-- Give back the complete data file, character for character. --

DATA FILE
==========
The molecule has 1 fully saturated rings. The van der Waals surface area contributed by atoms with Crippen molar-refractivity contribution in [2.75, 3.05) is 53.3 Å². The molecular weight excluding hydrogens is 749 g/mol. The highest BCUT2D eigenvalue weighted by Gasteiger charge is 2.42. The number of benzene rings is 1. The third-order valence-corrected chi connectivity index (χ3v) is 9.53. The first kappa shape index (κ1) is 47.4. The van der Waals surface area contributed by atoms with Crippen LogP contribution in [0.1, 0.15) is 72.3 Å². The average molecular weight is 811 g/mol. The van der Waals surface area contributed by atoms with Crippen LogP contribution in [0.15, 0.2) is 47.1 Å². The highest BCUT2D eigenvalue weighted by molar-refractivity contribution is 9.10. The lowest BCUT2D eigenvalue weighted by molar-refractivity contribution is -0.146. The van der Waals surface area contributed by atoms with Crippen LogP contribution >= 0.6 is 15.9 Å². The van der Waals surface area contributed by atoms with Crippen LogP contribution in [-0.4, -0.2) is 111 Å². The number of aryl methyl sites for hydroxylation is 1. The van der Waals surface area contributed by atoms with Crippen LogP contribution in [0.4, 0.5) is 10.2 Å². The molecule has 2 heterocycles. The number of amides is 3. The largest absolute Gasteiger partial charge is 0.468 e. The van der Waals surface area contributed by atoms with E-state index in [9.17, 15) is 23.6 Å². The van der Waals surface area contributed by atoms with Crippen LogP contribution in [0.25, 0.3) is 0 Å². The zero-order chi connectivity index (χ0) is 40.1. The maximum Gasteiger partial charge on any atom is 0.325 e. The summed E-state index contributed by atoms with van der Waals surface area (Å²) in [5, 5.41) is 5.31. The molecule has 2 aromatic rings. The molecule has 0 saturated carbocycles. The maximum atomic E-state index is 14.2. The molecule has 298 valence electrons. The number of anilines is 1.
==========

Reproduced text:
The molecule has 1 fully saturated rings. The van der Waals surface area contributed by atoms with Crippen molar-refractivity contribution in [2.75, 3.05) is 53.3 Å². The molecular weight excluding hydrogens is 749 g/mol. The highest BCUT2D eigenvalue weighted by Gasteiger charge is 2.42. The number of benzene rings is 1. The third-order valence-corrected chi connectivity index (χ3v) is 9.53. The first kappa shape index (κ1) is 47.4. The van der Waals surface area contributed by atoms with Crippen LogP contribution in [0.1, 0.15) is 72.3 Å². The average molecular weight is 811 g/mol. The van der Waals surface area contributed by atoms with Crippen LogP contribution in [0.15, 0.2) is 47.1 Å². The highest BCUT2D eigenvalue weighted by molar-refractivity contribution is 9.10. The lowest BCUT2D eigenvalue weighted by molar-refractivity contribution is -0.146. The van der Waals surface area contributed by atoms with Crippen LogP contribution >= 0.6 is 15.9 Å². The van der Waals surface area contributed by atoms with Crippen LogP contribution in [-0.4, -0.2) is 111 Å². The number of aryl methyl sites for hydroxylation is 1. The van der Waals surface area contributed by atoms with Crippen LogP contribution in [0.4, 0.5) is 10.2 Å². The molecule has 2 heterocycles. The number of amides is 3. The largest absolute Gasteiger partial charge is 0.468 e. The van der Waals surface area contributed by atoms with E-state index in [9.17, 15) is 23.6 Å². The van der Waals surface area contributed by atoms with Crippen LogP contribution in [0.25, 0.3) is 0 Å². The zero-order chi connectivity index (χ0) is 40.1. The maximum Gasteiger partial charge on any atom is 0.325 e. The summed E-state index contributed by atoms with van der Waals surface area (Å²) in [5, 5.41) is 5.31. The molecule has 2 aromatic rings. The molecule has 0 saturated carbocycles. The maximum atomic E-state index is 14.2. The molecule has 298 valence electrons. The number of anilines is 1.